When the invaders arrived, mostly from Maryland, they brought with them the ability to dredge for oysters in the deepest and least-accessible reefs of the sounds, the capacity to work an area hundreds of acres in size and modern canning technology.
There is no record that the Vesper and its crew ever fired a shot in the North Carolina oyster war, but there were still battles fought, not with guns and bullets, but in the halls of power in Raleigh. The fishing interests of the state’s eastern counties held the protection of a way of life and its resource as a holy grail that could not be compromised; for the small cities and towns of the region, the canneries Baltimore industrialists had invested in represented jobs for North Carolina residents and tax revenues for the coffers of the towns and cities.
Writing in the Elizabeth City Weekly Economist the district’s state Sen. P.H. Morgan observed, “In Elizabeth City … a thriving, prosperous town … there are twelve canning and packing establishments, which employ during the oyster season seventeen hundred laborers and expend in aggregate $100,000 per month.”
The senator goes on to describe similar if smaller operations in New Bern and Washington, and notes that according to testimony before the Senate Committee on Fish and Fisheries that “… if the original bill passes that all these oyster industries in Elizabeth City and Washington must close and stop operations.”
“Should a law be adopted which would result so disastrously?” he asks.
From the second district that included Beaufort and Hyde counties, Sen. W.H. Lucas, according to the Washington Gazette, rose from his sickbed to address the Senate.
Acknowledging first that the House had passed the bill with, “… every member of that body living in the oyster section voting for it,” he went on to let the Senate know his position.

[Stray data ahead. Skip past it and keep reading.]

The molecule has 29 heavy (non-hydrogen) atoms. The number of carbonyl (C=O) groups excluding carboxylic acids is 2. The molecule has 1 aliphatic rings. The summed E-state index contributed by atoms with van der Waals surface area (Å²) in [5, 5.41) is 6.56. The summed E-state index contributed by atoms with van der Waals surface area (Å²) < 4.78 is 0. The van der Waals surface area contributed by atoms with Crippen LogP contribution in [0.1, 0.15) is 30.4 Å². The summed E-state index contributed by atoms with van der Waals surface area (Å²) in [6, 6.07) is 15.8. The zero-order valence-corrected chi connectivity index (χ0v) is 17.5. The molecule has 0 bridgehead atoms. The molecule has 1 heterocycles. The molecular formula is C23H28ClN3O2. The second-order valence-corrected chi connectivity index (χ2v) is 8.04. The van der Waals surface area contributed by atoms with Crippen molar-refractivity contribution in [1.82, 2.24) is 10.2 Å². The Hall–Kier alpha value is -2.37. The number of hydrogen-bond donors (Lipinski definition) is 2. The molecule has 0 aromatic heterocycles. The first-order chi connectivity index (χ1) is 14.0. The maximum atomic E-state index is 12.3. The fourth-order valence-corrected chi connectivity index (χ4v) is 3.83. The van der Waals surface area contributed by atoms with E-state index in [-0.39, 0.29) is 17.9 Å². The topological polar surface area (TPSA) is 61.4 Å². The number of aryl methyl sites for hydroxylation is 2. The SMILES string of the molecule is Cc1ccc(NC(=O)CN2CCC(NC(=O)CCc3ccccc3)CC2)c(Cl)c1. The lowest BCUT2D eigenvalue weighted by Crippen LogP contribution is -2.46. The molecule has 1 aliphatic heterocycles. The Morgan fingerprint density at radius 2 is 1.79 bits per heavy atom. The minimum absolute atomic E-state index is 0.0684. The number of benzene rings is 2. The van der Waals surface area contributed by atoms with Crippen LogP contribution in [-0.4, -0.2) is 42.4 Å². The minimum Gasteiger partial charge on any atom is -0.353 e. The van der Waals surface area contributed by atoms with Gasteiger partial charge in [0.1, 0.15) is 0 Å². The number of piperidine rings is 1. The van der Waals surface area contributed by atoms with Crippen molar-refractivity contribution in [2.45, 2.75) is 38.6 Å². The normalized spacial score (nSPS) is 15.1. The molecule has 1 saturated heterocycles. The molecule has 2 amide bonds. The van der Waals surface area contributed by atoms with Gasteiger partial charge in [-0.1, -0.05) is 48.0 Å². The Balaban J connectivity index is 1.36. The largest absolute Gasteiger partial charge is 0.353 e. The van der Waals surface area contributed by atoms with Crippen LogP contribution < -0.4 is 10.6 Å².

“Ah, some have tried to scare me on the other side. They have intimated: ‘Lucas you had better watch, you may never be returned again.’ Returned here again? Why, Senators, if I believe I’m right, and I know I am in this instance, if I never get another vote in my life I’ll vote for this bill … The welfare of those honest thousands is greater than the rise and fall of any living man.”
But the “Act to Promote and Protect the Oyster Interests” was never intended to be permanent law; rather it was viewed as a stopgap measure to protect North Carolina families who were harvesting oysters from the depredations of out-of-state interlopers. The law was successful in halting the influx of invading dredging boats but it also, as Sen. Morgan predicted, destroyed the oyster canneries of the region.
Within five years, dredging was once again allowed but restricted to North Carolina residents. By 1897 almost 5.8 million pounds of oyster meat were landed — about 35 times more than the state harvest in 2017.
That year, 1897, was the high point of North Carolina oyster production. A year later, the harvest had fallen off by 25 percent; within 10 years it was a third of the high mark.